Sunday, August 31, 2014

Race Review: Dogathon Fun Run

Dogathon Fun Run on Aug. 31st, 2014
at Bella Organic Pumpkin Patch and Winery

Beneficiary:  Oregon Humane Society

Participants for this event were large and small and the event had a little bit of something fun for everyone.  This is the first time I had been to an event that wasn't just "dog friendly" but doggie participation was encouraged.  It was so much fun to see so many different K9 companions.

Packet pickup was the morning of the event.  Start time for runners was 10am and walkers an hour later at 11am.  I admit that with two young kids in tow (without a running stroller to keep them moving forward at a good pace) that I queued up at the back of the 10am wave.

I think it would be safe to stagger the walkers 15 or 20 minutes after the runners, but an entire hour will make for a long event for those waiting for the walking event to start.

It is hard to believe that this is only the second year for this event!  It went off without any complications and was so much fun.  Goodie bags at packet pickup included a bag for dog owners to clean up after their K9 running/walking buddy should they go potty on the course, some doggie cookies, a cookie for the runner/walker, your race bib, a cotton t-shirt that is pretty darn cute and besides some coupons and ads for the event host (Bella Organics) a voucher for a plate of (two) pancakes.  

The start and finish line was located in the main courtyard of the farm, near the farm store.  Course map was a complicated looking drawing with lots of loops on a dry erase board.  I had my doubts about it.... but the course was very clearly marked with volunteers at every turn or fork in the road to help direct the runners and walkers.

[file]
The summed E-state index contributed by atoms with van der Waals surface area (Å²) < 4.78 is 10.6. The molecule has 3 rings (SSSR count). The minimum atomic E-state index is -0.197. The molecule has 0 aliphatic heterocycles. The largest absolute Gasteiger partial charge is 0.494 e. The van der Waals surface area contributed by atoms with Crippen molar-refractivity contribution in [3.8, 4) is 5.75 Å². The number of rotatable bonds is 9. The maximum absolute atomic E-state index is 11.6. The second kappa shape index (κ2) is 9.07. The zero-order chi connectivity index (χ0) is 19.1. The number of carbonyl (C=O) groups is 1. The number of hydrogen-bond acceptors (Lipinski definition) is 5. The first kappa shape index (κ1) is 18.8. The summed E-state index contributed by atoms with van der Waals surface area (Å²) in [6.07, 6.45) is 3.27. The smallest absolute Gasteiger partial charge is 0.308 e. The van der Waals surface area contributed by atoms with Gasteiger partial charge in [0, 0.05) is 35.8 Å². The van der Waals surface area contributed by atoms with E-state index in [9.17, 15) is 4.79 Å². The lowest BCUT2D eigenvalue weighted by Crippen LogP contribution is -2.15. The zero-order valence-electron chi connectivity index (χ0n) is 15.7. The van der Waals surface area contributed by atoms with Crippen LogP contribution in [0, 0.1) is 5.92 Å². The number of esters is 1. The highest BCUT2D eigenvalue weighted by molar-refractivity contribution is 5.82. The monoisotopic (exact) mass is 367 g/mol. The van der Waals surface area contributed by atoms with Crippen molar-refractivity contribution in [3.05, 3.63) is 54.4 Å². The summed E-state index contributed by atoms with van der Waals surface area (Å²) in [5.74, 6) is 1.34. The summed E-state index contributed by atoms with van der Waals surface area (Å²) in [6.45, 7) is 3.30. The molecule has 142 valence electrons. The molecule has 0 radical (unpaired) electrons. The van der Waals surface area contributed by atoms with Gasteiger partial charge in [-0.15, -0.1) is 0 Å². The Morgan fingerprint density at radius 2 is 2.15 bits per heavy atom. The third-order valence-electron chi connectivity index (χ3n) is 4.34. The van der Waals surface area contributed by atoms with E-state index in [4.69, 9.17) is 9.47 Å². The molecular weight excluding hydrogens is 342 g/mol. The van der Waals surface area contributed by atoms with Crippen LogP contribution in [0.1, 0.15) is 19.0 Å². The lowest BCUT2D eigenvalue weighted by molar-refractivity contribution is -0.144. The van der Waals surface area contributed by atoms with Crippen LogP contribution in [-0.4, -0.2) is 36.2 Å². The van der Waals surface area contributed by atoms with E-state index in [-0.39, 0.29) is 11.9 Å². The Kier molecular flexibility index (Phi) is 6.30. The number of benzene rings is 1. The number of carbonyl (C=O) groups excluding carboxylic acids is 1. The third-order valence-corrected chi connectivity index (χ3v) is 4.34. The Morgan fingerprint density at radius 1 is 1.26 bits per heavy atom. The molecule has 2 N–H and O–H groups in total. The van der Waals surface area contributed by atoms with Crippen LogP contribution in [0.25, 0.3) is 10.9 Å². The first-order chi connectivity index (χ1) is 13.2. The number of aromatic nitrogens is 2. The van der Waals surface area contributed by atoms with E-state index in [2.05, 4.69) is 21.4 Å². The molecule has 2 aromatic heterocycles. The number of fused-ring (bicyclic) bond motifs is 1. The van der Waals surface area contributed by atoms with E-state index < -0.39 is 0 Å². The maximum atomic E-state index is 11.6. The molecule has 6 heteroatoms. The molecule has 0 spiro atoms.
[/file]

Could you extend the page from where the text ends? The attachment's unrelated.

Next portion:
The course was extremely beautiful.  The dirt road were soft dirt and in many places there were deep ruts from large farm equipment and trucks.  This would not be ideal for a running stroller, but I have been through worse with my behemoth stroller and saw some stellar moms councouring the trail with their strollers.

There were several aid stations providing water.  I forgot to turn on my garmin, so I can't tell you how close or far they were, but I can tell you that as soon as Bugaboo would whine "I'm thiiiiiiirsty."  There would be a water station!  Dogs enjoyed large wading pools full of water for them to take a dip or a drink from.

It was a hot, sunny day.

My only complaint would be that after about 2 miles in the course, my husband had to make a shortcut to rush Bugaboo to the bathroom.  Though i suppose there aren't many 5K races that need to put a porta potty out on course.  I think it was just over 2 miles, because when they went off course and back to the farm, Squeakers and I kept on walking for 15 or 20 more minutes and just as we crossed the finish line, my hubstud and Bugaboo crossed within 2 minutes of us.